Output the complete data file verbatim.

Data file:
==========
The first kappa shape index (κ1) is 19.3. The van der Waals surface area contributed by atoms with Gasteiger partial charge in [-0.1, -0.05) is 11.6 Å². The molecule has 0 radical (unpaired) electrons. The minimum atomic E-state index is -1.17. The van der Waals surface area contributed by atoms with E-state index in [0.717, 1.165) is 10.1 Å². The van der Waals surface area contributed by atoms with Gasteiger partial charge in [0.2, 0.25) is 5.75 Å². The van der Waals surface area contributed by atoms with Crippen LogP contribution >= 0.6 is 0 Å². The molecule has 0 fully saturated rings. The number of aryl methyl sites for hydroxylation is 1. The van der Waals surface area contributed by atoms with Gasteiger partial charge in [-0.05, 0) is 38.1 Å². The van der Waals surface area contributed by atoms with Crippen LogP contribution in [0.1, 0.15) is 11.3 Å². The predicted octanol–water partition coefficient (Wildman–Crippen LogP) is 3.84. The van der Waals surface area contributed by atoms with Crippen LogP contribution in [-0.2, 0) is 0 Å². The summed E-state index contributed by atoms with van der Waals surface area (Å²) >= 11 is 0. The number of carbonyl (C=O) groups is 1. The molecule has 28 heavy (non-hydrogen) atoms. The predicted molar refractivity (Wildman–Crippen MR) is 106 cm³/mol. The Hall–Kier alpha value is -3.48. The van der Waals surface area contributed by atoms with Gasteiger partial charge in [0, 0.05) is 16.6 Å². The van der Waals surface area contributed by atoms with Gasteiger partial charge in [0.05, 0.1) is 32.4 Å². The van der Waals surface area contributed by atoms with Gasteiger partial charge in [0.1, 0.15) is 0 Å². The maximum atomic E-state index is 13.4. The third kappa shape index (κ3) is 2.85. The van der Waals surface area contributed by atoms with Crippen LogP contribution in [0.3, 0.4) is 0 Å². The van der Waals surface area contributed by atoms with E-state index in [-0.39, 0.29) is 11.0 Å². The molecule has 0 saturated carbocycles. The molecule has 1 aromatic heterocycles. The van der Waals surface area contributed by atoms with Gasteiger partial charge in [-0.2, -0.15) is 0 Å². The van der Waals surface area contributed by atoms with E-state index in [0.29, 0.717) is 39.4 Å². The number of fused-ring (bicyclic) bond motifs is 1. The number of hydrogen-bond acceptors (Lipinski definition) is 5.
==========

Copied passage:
The first kappa shape index (κ1) is 19.3. The van der Waals surface area contributed by atoms with Gasteiger partial charge in [-0.1, -0.05) is 11.6 Å². The molecule has 0 radical (unpaired) electrons. The minimum atomic E-state index is -1.17. The van der Waals surface area contributed by atoms with E-state index in [0.717, 1.165) is 10.1 Å². The van der Waals surface area contributed by atoms with Gasteiger partial charge in [0.2, 0.25) is 5.75 Å². The van der Waals surface area contributed by atoms with Crippen LogP contribution >= 0.6 is 0 Å². The molecule has 0 fully saturated rings. The number of aryl methyl sites for hydroxylation is 1. The van der Waals surface area contributed by atoms with Gasteiger partial charge in [-0.05, 0) is 38.1 Å². The van der Waals surface area contributed by atoms with Crippen LogP contribution in [0.1, 0.15) is 11.3 Å². The predicted octanol–water partition coefficient (Wildman–Crippen LogP) is 3.84. The van der Waals surface area contributed by atoms with Crippen LogP contribution in [-0.2, 0) is 0 Å². The summed E-state index contributed by atoms with van der Waals surface area (Å²) >= 11 is 0. The number of carbonyl (C=O) groups is 1. The molecule has 28 heavy (non-hydrogen) atoms. The predicted molar refractivity (Wildman–Crippen MR) is 106 cm³/mol. The Hall–Kier alpha value is -3.48. The van der Waals surface area contributed by atoms with Gasteiger partial charge in [0, 0.05) is 16.6 Å². The van der Waals surface area contributed by atoms with Gasteiger partial charge in [0.05, 0.1) is 32.4 Å². The van der Waals surface area contributed by atoms with Gasteiger partial charge in [0.1, 0.15) is 0 Å². The maximum atomic E-state index is 13.4. The third kappa shape index (κ3) is 2.85. The van der Waals surface area contributed by atoms with Crippen LogP contribution in [0.3, 0.4) is 0 Å². The van der Waals surface area contributed by atoms with E-state index in [-0.39, 0.29) is 11.0 Å². The molecule has 0 saturated carbocycles. The molecule has 1 aromatic heterocycles. The van der Waals surface area contributed by atoms with Gasteiger partial charge in [-0.2, -0.15) is 0 Å². The van der Waals surface area contributed by atoms with E-state index in [0.29, 0.717) is 39.4 Å². The number of fused-ring (bicyclic) bond motifs is 1. The number of hydrogen-bond acceptors (Lipinski definition) is 5.